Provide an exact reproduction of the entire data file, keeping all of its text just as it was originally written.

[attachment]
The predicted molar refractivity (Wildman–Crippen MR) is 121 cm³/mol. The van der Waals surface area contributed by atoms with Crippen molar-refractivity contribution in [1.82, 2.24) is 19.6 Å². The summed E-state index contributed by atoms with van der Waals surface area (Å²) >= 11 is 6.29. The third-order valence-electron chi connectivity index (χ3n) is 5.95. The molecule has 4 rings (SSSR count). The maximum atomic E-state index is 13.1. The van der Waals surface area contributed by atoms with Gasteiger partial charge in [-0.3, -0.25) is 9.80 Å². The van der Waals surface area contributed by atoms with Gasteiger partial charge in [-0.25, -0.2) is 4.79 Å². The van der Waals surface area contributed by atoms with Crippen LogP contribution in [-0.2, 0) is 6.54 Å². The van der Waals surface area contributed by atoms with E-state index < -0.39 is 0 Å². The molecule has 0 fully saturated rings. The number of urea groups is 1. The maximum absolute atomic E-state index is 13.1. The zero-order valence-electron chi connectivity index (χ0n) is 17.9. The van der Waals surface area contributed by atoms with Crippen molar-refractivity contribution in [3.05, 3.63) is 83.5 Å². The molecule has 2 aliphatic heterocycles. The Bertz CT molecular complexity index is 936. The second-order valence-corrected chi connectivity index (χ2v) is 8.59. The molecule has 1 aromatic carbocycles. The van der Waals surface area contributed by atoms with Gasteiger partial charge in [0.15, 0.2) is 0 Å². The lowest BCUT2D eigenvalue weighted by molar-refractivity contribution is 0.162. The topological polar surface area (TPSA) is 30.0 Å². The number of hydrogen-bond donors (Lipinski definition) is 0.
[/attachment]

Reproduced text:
The predicted molar refractivity (Wildman–Crippen MR) is 121 cm³/mol. The van der Waals surface area contributed by atoms with Crippen molar-refractivity contribution in [1.82, 2.24) is 19.6 Å². The summed E-state index contributed by atoms with van der Waals surface area (Å²) >= 11 is 6.29. The third-order valence-electron chi connectivity index (χ3n) is 5.95. The molecule has 4 rings (SSSR count). The maximum atomic E-state index is 13.1. The van der Waals surface area contributed by atoms with Gasteiger partial charge in [-0.3, -0.25) is 9.80 Å². The van der Waals surface area contributed by atoms with Gasteiger partial charge in [-0.25, -0.2) is 4.79 Å². The van der Waals surface area contributed by atoms with Crippen LogP contribution in [-0.2, 0) is 6.54 Å². The van der Waals surface area contributed by atoms with E-state index < -0.39 is 0 Å². The molecule has 0 fully saturated rings. The number of urea groups is 1. The maximum absolute atomic E-state index is 13.1. The zero-order valence-electron chi connectivity index (χ0n) is 17.9. The van der Waals surface area contributed by atoms with Crippen molar-refractivity contribution in [3.05, 3.63) is 83.5 Å². The molecule has 2 aliphatic heterocycles. The Bertz CT molecular complexity index is 936. The second-order valence-corrected chi connectivity index (χ2v) is 8.59. The molecule has 1 aromatic carbocycles. The van der Waals surface area contributed by atoms with Gasteiger partial charge in [0.15, 0.2) is 0 Å². The lowest BCUT2D eigenvalue weighted by molar-refractivity contribution is 0.162. The topological polar surface area (TPSA) is 30.0 Å². The number of hydrogen-bond donors (Lipinski definition) is 0.